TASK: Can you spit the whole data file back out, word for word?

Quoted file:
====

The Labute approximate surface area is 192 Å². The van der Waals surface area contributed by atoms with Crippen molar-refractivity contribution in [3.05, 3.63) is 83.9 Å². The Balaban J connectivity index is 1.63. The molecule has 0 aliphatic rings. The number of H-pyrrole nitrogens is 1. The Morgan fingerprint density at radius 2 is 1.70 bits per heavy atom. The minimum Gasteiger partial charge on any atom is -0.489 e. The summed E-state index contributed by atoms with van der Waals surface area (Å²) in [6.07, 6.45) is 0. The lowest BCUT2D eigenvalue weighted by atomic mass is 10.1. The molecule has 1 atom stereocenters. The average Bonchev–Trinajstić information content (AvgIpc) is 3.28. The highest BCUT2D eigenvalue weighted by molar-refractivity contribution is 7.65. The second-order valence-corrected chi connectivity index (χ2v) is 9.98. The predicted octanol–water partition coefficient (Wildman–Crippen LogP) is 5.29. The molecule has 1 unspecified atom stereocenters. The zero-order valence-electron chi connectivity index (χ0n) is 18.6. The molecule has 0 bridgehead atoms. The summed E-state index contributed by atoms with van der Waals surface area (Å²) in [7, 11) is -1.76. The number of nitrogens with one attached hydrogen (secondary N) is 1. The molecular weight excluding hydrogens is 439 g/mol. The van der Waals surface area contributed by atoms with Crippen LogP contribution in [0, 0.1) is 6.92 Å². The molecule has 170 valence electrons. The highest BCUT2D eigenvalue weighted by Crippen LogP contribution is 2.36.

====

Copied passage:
The Labute approximate surface area is 192 Å². The van der Waals surface area contributed by atoms with Crippen molar-refractivity contribution in [3.05, 3.63) is 83.9 Å². The Balaban J connectivity index is 1.63. The molecule has 0 aliphatic rings. The number of H-pyrrole nitrogens is 1. The Morgan fingerprint density at radius 2 is 1.70 bits per heavy atom. The minimum Gasteiger partial charge on any atom is -0.489 e. The summed E-state index contributed by atoms with van der Waals surface area (Å²) in [6.07, 6.45) is 0. The lowest BCUT2D eigenvalue weighted by atomic mass is 10.1. The molecule has 1 atom stereocenters. The average Bonchev–Trinajstić information content (AvgIpc) is 3.28. The highest BCUT2D eigenvalue weighted by molar-refractivity contribution is 7.65. The second-order valence-corrected chi connectivity index (χ2v) is 9.98. The predicted octanol–water partition coefficient (Wildman–Crippen LogP) is 5.29. The molecule has 1 unspecified atom stereocenters. The zero-order valence-electron chi connectivity index (χ0n) is 18.6. The molecule has 0 bridgehead atoms. The summed E-state index contributed by atoms with van der Waals surface area (Å²) in [7, 11) is -1.76. The number of nitrogens with one attached hydrogen (secondary N) is 1. The molecular weight excluding hydrogens is 439 g/mol. The van der Waals surface area contributed by atoms with Crippen LogP contribution in [0, 0.1) is 6.92 Å². The molecule has 170 valence electrons. The highest BCUT2D eigenvalue weighted by Crippen LogP contribution is 2.36.